Disappointment was also expressed by the family of Babar Ahmed, Mr Ahsan’s co-accused, who similarly demand justice on British soil. Last year, an e-petition calling on the government to put him on trial in the UK has received almost 150,000 signatures.
His family said in a statement: “There has been a serious abuse of procses with the police completely mishandling the evidence seized from Babar’s home by sending it to the US before the CPS could take a view on it.
“Babar is a British citizen accused of a crime said to have been committed in the UK and all the evidence against him was gathered in this country. Nevertheless, British justice appears to have been subcontracted to the US. This should immediately be rectified by putting Babar on trial in the UK and ordering a full public inquiry into the matter.”
The human rights group Scotland Against Criminalising Communities, which has been campaigning on extradition, described the ruling as “shocking”. Richard Haley, chair, said: “It’s a slap in the face for Juan Mendez, the UN Special Rapporteur on Torture, who has made it clear that he thinks that prolonged solitary confinement is unacceptable.
“The Strasbourg judges need to listen to the former prison guard who described ADX Florence, where the men would be sent if convicted in the US, as a ‘cleaner version of hell’.”
Born in 1979 in London, the School of Oriental and African Studies graduate, who was educated at the fee-paying Dulwich College, was arrested by British police acting on a US search warrant in June 2006 after they were tipped off by detectives investigating Babar Ahmad. Mr Ahsan is accused by US authorities of providing support to terrorists and conspiracy to kill through operating websites from London.
US prosecutors allege that because the websites’ servers were temporarily located in Conneticut, Mr Ahsan has committed an offence under US law. Others have argued that the now-defunct Azzam Publications was more of an Islamic news service relating to current affairs, but was not intended for terrorist activities. Mr Ahsan denies being involved in any terrorist activities.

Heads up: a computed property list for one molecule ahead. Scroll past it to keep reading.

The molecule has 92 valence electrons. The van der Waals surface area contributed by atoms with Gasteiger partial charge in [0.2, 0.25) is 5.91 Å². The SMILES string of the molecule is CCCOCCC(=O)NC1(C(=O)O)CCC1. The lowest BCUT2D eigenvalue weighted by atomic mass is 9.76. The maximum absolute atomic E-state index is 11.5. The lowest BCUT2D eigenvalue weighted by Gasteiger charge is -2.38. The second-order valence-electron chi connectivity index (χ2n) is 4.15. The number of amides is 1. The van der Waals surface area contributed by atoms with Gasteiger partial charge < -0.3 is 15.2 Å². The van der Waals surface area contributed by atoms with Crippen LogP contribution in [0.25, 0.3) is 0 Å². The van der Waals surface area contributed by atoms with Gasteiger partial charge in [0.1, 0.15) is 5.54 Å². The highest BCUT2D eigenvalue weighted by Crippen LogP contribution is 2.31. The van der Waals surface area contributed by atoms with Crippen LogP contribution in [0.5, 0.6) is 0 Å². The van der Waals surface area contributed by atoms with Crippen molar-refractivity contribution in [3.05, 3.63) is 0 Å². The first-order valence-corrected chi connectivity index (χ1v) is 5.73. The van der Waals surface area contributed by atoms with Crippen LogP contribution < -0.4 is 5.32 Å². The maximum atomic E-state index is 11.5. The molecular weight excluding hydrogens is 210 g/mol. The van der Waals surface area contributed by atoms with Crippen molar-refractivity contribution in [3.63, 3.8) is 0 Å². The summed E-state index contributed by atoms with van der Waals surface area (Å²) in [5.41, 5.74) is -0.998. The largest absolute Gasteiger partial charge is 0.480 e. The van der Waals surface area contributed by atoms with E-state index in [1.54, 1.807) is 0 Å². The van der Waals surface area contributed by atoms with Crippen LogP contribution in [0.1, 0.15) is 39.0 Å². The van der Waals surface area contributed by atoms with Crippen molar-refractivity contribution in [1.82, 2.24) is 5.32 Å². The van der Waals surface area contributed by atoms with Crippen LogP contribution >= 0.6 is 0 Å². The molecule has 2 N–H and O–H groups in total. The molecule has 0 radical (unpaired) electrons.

First arrested in December 2003 in a major Scotland Yard counter-terrorism operation, 37-year-old Babar Ahmad, also from Tooting, south London, was released without charge days later. At the time of his arrest, anti-terror chiefs placed him close to the top of their list of al-Qaeda extremists, and he had been under MI5 surveillance for some time before his arrest.
Last year, he learnt the agency had placed a listening device in the prayer room at his house which recorded his arrest. Mr Ahmad alleged assault by officers during his arrest prior to the discovery; he was compensated by the Metropolitan Police to the tune of £60,000, but officers were cleared of criminal charges. Further prison visits with his MP, Sadiq Khan, were also covertly bugged by police. Mr Ahmad was not charged with any crime in Britain, but material recovered during raids in 2003 was handed to American authorities who then demanded his extradition. He also argues he should be tried in the UK.
Born in Egypt in 1958, Abu Hamza came to the UK to study during the early 1980s, receiving British citizenship through marriage. He was said to have fought against Soviet occupation in Afghanistan, where he suffered his distinctive injuries to his hands and eye. He began preaching at Finsbury Park mosque after returning to the UK, and was formally suspended by the Charity Commission over inflammatory speeches.
Convicted in 2006 of soliciting to murder and stirring up racial hatred, Hamza is currently serving a seven year prison sentence. He was first arrested by British officers acting for the US in May 2004, but the extradition was halted after the UK decided to try and him for allegations relating to his sermons. He is accused of a conspiracy to take hostages in Yemen in 1998, alongside Aswat, during which four people were killed. He is also accused of planning to establish a training camp in Bly, Oregon, and that he provided goods and services to the Taliban.